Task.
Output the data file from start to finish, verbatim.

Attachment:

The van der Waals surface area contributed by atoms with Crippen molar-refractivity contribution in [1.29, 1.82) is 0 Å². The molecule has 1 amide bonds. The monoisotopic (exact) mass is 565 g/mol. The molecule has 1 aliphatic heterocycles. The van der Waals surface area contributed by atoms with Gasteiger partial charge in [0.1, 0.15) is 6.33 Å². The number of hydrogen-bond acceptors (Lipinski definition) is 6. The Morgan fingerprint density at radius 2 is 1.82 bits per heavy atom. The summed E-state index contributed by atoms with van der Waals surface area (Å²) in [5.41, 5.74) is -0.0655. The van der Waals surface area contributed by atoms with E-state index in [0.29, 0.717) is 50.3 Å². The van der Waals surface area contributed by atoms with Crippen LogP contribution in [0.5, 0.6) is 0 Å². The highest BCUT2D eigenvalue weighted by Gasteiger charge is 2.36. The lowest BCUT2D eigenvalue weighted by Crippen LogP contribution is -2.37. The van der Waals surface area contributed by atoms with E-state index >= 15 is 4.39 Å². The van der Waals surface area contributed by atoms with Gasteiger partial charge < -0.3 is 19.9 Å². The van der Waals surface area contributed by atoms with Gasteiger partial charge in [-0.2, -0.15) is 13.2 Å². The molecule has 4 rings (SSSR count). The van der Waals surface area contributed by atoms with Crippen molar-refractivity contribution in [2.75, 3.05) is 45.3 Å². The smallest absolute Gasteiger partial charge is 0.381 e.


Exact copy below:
The van der Waals surface area contributed by atoms with Crippen molar-refractivity contribution in [1.29, 1.82) is 0 Å². The molecule has 1 amide bonds. The monoisotopic (exact) mass is 565 g/mol. The molecule has 1 aliphatic heterocycles. The van der Waals surface area contributed by atoms with Gasteiger partial charge in [0.1, 0.15) is 6.33 Å². The number of hydrogen-bond acceptors (Lipinski definition) is 6. The Morgan fingerprint density at radius 2 is 1.82 bits per heavy atom. The summed E-state index contributed by atoms with van der Waals surface area (Å²) in [5.41, 5.74) is -0.0655. The van der Waals surface area contributed by atoms with E-state index in [0.29, 0.717) is 50.3 Å². The van der Waals surface area contributed by atoms with Crippen LogP contribution in [0.5, 0.6) is 0 Å². The highest BCUT2D eigenvalue weighted by Gasteiger charge is 2.36. The lowest BCUT2D eigenvalue weighted by Crippen LogP contribution is -2.37. The van der Waals surface area contributed by atoms with E-state index >= 15 is 4.39 Å². The van der Waals surface area contributed by atoms with Gasteiger partial charge < -0.3 is 19.9 Å². The van der Waals surface area contributed by atoms with Gasteiger partial charge in [-0.2, -0.15) is 13.2 Å². The molecule has 4 rings (SSSR count). The van der Waals surface area contributed by atoms with Crippen molar-refractivity contribution in [2.75, 3.05) is 45.3 Å². The smallest absolute Gasteiger partial charge is 0.381 e.